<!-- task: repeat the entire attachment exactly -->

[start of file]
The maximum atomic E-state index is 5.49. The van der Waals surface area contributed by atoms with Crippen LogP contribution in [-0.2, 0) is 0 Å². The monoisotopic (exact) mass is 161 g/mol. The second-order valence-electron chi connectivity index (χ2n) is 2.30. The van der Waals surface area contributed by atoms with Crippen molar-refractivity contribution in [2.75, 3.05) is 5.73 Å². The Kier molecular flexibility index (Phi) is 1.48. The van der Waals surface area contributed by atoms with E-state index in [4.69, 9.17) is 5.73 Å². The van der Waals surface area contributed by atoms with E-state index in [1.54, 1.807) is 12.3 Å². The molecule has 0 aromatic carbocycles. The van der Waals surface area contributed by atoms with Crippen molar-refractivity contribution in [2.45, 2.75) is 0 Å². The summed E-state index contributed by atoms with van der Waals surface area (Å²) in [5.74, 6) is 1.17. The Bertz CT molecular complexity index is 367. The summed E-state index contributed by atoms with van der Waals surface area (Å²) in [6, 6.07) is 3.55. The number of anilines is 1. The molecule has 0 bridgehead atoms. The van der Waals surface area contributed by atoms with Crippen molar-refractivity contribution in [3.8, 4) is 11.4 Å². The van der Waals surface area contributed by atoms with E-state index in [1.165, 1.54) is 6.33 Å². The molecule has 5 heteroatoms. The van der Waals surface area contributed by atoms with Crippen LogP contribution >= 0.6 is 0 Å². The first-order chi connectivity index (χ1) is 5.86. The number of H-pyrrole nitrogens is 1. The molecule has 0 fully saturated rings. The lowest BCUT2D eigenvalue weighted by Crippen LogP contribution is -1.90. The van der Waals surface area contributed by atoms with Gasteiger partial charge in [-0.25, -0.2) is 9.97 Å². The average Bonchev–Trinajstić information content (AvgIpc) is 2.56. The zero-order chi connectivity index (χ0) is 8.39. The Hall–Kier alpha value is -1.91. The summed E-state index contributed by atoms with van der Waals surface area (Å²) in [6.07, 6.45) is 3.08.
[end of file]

The maximum atomic E-state index is 5.49. The van der Waals surface area contributed by atoms with Crippen LogP contribution in [-0.2, 0) is 0 Å². The monoisotopic (exact) mass is 161 g/mol. The second-order valence-electron chi connectivity index (χ2n) is 2.30. The van der Waals surface area contributed by atoms with Crippen molar-refractivity contribution in [2.75, 3.05) is 5.73 Å². The Kier molecular flexibility index (Phi) is 1.48. The van der Waals surface area contributed by atoms with E-state index in [4.69, 9.17) is 5.73 Å². The van der Waals surface area contributed by atoms with E-state index in [1.54, 1.807) is 12.3 Å². The molecule has 0 aromatic carbocycles. The van der Waals surface area contributed by atoms with Crippen molar-refractivity contribution in [2.45, 2.75) is 0 Å². The summed E-state index contributed by atoms with van der Waals surface area (Å²) in [5.74, 6) is 1.17. The Bertz CT molecular complexity index is 367. The summed E-state index contributed by atoms with van der Waals surface area (Å²) in [6, 6.07) is 3.55. The number of anilines is 1. The molecule has 0 bridgehead atoms. The van der Waals surface area contributed by atoms with Crippen molar-refractivity contribution in [3.8, 4) is 11.4 Å². The van der Waals surface area contributed by atoms with E-state index in [1.165, 1.54) is 6.33 Å². The molecule has 5 heteroatoms. The van der Waals surface area contributed by atoms with Crippen LogP contribution >= 0.6 is 0 Å². The first-order chi connectivity index (χ1) is 5.86. The number of H-pyrrole nitrogens is 1. The molecule has 0 fully saturated rings. The lowest BCUT2D eigenvalue weighted by Crippen LogP contribution is -1.90. The van der Waals surface area contributed by atoms with Gasteiger partial charge in [-0.25, -0.2) is 9.97 Å². The average Bonchev–Trinajstić information content (AvgIpc) is 2.56. The zero-order chi connectivity index (χ0) is 8.39. The Hall–Kier alpha value is -1.91. The summed E-state index contributed by atoms with van der Waals surface area (Å²) in [6.07, 6.45) is 3.08.